Ethiopia has reportedly lifted a state of emergency imposed last year, following months of protests that led to the deaths of hundreds of people.

Siraj Fegessa, Minister of Defense and Secretariat of the Command Post, explained the threat that had emerged following the unrest had now been tackled. He added that the security situation can now be managed by the regular legal system, Fana Broadcasting Corporate reported.

Ethiopia implemented the six-month-long state of emergency last October as protests, labelled as the biggest anti-government unrest the country has witnessed in recent history, rocked the regions of Oromia and Amhara. In March, the state of emergency was extended by four months.

The response to the unrest resulted in the death of at least 669 people, a figure the government confirmed in a report released in April.

Fegessa said a total of 21,109 suspects were arrested in Oromia, Amhara and SNNP (Southern Nations, Nationalities, and Peoples's Regions) states, as well as in the capital Addis Ababa.

Most of them were subsequently released, but 7,737 suspects were charged.

A total of 709 armed forces were also detained. Operations resulted in the recovery of 2,732 weapons, 181 hand grenades and two communication radios.

Critics of the state of emergency claimed the government was trying to quell protests by, among other things, banning certain media outlets, including the Oromia Media Network. The government has denied the allegations.

Protests explained

Ethiopia Oromo Oromia
A prayer session at Biftu Bole Lutheran Church for protesters who died in Bishoftu during Irreecha, the thanksgiving festival for the Oromo peopleTiksa Negeri/Reuters

Protests started in Oromia, where people initially protested over government plans to expand the territory of Addis Ababa, with farmers raising concerns that increasing the size of the city would lead to forced evictions and loss of farming land.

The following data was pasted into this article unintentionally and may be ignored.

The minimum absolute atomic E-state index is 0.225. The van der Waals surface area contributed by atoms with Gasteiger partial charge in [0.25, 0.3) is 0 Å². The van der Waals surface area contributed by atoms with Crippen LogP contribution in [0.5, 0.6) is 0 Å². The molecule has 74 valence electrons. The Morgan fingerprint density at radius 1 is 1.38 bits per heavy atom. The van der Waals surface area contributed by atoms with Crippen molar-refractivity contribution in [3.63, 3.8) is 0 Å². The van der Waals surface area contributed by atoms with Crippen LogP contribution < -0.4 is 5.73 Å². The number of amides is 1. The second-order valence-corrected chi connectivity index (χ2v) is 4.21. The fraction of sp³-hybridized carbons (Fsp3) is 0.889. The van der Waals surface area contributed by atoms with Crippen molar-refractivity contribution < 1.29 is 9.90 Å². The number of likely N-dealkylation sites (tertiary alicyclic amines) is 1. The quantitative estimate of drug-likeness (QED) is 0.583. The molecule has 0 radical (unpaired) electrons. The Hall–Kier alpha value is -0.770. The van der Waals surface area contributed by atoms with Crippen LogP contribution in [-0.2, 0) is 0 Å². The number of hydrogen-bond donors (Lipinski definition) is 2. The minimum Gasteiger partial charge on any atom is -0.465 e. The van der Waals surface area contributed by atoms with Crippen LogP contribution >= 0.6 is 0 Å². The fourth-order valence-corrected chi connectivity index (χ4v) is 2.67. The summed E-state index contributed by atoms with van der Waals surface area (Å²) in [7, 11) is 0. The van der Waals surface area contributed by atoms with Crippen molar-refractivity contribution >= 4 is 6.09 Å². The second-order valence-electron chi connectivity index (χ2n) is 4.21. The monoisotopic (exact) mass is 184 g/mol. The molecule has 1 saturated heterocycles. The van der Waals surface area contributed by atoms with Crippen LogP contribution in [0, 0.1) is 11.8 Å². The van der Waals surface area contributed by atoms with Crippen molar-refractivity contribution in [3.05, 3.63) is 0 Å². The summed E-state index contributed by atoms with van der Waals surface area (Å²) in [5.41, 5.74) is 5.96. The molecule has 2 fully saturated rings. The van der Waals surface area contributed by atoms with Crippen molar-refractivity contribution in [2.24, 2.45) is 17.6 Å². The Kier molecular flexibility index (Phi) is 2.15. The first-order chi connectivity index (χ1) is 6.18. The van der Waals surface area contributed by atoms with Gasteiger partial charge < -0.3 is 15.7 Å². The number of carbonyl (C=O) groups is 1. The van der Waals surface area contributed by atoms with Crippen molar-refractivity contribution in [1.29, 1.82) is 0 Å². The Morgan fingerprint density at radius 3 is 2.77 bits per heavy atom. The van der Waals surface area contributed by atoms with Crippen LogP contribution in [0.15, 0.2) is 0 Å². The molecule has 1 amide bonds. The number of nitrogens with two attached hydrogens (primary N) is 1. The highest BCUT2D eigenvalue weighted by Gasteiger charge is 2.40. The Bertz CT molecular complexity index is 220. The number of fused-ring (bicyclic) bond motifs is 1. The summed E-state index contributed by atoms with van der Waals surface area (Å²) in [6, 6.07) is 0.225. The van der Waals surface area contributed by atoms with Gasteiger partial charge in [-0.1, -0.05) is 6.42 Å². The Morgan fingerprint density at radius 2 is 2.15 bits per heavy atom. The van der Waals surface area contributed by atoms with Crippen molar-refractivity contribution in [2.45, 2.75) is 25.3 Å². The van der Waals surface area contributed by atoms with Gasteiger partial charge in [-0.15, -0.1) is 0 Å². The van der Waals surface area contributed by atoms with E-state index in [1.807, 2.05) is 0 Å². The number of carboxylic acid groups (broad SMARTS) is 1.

The government later scrapped the plans, but protests continued. Oromo people – Ethiopia's largest ethnic group – argued for a greater inclusion in the political process and the release of political prisoners.

Oromo protesters claim the government is dominated by the Tigray minority, who make up 6.2% of the total population.

The country is ruled by the Ethiopian People's Revolutionary Democratic Front, a coalition of four political parties that includes the Oromo Peoples' Democratic Organisation.

Last year, in a substantial cabinet reshuffle, Prime Minister Hailemariam Desalegn appointed 21 new cabinet ministers, giving prominent ministerial roles to two Oromo people.

During rallies, some Oromo people attacked foreign-owned factories, acts of violence it was feared could result in a reduction in investments in the country.

In Amhara, people demonstrated calling for their lands to be administered by the Amhara region, instead of the Tigray state.

Rights groups have accused security forces of killing hundreds of people, opening fire on unarmed protesters and arbitrarily arresting protesters, journalists and human rights defenders. However, while the country's Human Rights Commission recommended prosecution of some police officers, it maintained that the overall response by security forces was adequate.

Rights groups have voiced concerns about the commission's report, suggesting it fails to give an accurate picture of the security forces' responsibility for the casualties.

Last year, the United Nations and the European parliament called on Ethiopia to allow " an international commission of inquiry to investigate the protests and the violence", but the country rejected such calls in April.